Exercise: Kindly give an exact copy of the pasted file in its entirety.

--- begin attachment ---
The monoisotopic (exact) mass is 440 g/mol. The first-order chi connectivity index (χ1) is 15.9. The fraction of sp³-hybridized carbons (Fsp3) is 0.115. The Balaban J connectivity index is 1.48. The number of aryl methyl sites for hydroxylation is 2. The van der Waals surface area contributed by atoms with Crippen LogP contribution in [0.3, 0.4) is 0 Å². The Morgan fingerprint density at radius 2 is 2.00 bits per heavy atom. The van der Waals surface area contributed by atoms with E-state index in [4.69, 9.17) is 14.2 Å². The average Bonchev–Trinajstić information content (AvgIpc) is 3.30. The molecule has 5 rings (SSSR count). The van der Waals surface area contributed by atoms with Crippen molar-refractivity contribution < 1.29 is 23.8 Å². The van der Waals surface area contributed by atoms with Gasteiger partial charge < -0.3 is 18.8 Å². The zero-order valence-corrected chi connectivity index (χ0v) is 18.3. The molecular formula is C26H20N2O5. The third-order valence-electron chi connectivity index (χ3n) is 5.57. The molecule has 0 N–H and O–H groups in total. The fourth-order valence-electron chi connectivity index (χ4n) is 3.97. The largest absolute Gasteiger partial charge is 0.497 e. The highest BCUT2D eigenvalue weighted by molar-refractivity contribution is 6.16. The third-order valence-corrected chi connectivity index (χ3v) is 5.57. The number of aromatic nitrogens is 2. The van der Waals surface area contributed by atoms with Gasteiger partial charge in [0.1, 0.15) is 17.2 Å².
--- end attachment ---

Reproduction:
The monoisotopic (exact) mass is 440 g/mol. The first-order chi connectivity index (χ1) is 15.9. The fraction of sp³-hybridized carbons (Fsp3) is 0.115. The Balaban J connectivity index is 1.48. The number of aryl methyl sites for hydroxylation is 2. The van der Waals surface area contributed by atoms with Crippen LogP contribution in [0.3, 0.4) is 0 Å². The Morgan fingerprint density at radius 2 is 2.00 bits per heavy atom. The van der Waals surface area contributed by atoms with E-state index in [4.69, 9.17) is 14.2 Å². The average Bonchev–Trinajstić information content (AvgIpc) is 3.30. The molecule has 5 rings (SSSR count). The van der Waals surface area contributed by atoms with Crippen molar-refractivity contribution < 1.29 is 23.8 Å². The van der Waals surface area contributed by atoms with Gasteiger partial charge < -0.3 is 18.8 Å². The zero-order valence-corrected chi connectivity index (χ0v) is 18.3. The molecular formula is C26H20N2O5. The third-order valence-electron chi connectivity index (χ3n) is 5.57. The molecule has 0 N–H and O–H groups in total. The fourth-order valence-electron chi connectivity index (χ4n) is 3.97. The largest absolute Gasteiger partial charge is 0.497 e. The highest BCUT2D eigenvalue weighted by molar-refractivity contribution is 6.16. The third-order valence-corrected chi connectivity index (χ3v) is 5.57. The number of aromatic nitrogens is 2. The van der Waals surface area contributed by atoms with Gasteiger partial charge in [0.1, 0.15) is 17.2 Å².